Back to you. If you don’t have kids, you could wind up alone. Or you could wind up surrounded by friends, family, stepfamily, co-workers, neighbors, and fans, so many people you wish they would leave you alone. Nobody knows. However it turns out, you will deal with it. Will you regret it if you don’t have children? Yes, sometimes you will. But will there be other rewards? Yes, I’m sure of it.

Because it’s my birthday month, I’m offering you a present. A native American friend of mine has demonstrated the glory of the potlatch, where she showers her friends with gifts on her birthdays. I could never match her generosity, but I am offering a major book sale. For the month of March, you can buy paperback copies of Childless by Marriage, Shoes Full of Sand, Freelancing for Newspapers, and the original edition of my novel Azorean Dreams for $6.50 each, including shipping and handling. That’s less than half price. The first five people to order will also receive a copy of The Dog Ate It, a limited-edition chapbook full of poems and photos about dogs. To order these books at the special price, go to this page at my suelick.com website. Do not go to Amazon.com, where they are still charging full price. This does not apply to my e-books. They are already deeply discounted. Help me clear out the old books to make room for the new ones to come.

Thank you for being part of the conversation here. You are a wonderful gift to me every day of the year.

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Where have all the grandmas gone?


Last Sunday, I had one singer in my church choir for the early Mass. Everyone else had gone out of town to be with grandchildren. Cathy and I, not mothers or grandmothers, stayed behind. This is not unusual. Most of our singers are over 60, and most of them are grandparents. Although they like to sing and are devoted to the church, when it’s a choice between the baby and the music, the baby wins every time.
I can’t blame them. If my life were different, if I had children and grandchildren, I’d want to be with them, too. I might live somewhere else to be near them, and I might not have this choir director job that keeps me busy every weekend. I’d be busy with the kids. Or maybe not. Some families don’t get along, don’t live close to each other, don’t find time to be in each other’s lives.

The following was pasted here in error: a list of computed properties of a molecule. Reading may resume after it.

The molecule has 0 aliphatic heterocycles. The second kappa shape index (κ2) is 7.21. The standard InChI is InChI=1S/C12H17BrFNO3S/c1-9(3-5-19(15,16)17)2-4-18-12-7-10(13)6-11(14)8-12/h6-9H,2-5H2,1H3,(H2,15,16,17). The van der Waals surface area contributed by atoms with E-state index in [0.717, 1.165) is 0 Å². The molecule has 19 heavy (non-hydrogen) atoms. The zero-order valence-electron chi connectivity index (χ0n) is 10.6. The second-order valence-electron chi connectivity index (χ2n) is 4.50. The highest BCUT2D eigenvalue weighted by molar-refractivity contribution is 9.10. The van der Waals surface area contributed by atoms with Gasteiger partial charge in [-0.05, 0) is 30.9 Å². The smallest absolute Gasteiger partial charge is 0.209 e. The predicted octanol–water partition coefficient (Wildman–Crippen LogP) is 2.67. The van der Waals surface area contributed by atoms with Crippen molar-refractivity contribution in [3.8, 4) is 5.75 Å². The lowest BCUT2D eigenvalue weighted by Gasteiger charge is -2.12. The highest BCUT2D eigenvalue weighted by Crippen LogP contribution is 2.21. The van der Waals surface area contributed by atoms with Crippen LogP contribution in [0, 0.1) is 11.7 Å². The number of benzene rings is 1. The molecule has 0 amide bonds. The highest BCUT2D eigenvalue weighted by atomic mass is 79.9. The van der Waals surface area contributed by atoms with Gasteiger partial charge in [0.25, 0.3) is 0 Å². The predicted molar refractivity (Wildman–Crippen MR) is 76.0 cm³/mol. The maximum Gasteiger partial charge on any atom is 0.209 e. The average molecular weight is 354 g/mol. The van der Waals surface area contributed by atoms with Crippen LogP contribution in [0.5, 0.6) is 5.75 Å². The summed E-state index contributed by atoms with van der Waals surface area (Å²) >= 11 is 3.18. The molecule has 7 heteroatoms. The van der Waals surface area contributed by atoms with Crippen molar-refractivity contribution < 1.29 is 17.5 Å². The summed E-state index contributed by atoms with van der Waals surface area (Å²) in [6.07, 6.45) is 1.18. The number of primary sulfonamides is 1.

I definitely see the charm of these new little people and feel left out sometimes. Monday was my birthday. I spent it alone. It was not terrible. I drove out of town, did some shopping, had an expensive lunch overlooking the ocean, sat on the beach, and hiked in a wildlife preserve. I got lots of calls and texts wishing me Happy Birthday. But if there were children or grandchildren, maybe I’d have been one of those moms at the restaurant surrounded by their family. I’d be the matriarch looking at the ever-growing dynasty that began with me and my husband: the children, grandchildren, great-grandchildren, their spouses and their in-laws. Heck, maybe we’d need a whole banquet room. But then I wouldn’t have been able to sit on the beach, write, take pictures and relax. Or enjoy my crab-stuffed salmon in peace. So don’t feel sorry for me.
You who are reading this are probably younger than me, so things may be different when you’re in your 60s. A recent AARP article gave statistics for what they see as “the new grandmothers.” They say 47 is the average age of the first-time grandparent and 62 percent are still working. Those numbers are bound to change with the next generation as they did for the one before me. My mother and my grandmother quit working paid jobs in their early 20s when they got pregnant with their first children. Honestly, at my age they were a lot older. They’d never run off on their own like I did.
Today many women don’t get pregnant until their late 30s or early 40s, so they’ll be much older if/when the grandchildren come. A higher percentage will be still working. And at least a fifth, possibly a quarter, of today’s young women are not having children, so fewer of them will be running off to hang out with the grandkids. People without children will feel less left out because they’ll have plenty of company.
Cathy and I, the non-moms, rocked those songs at church. One of the fussiest people in our parish sent me a note saying the music was just beautiful on Sunday. So there.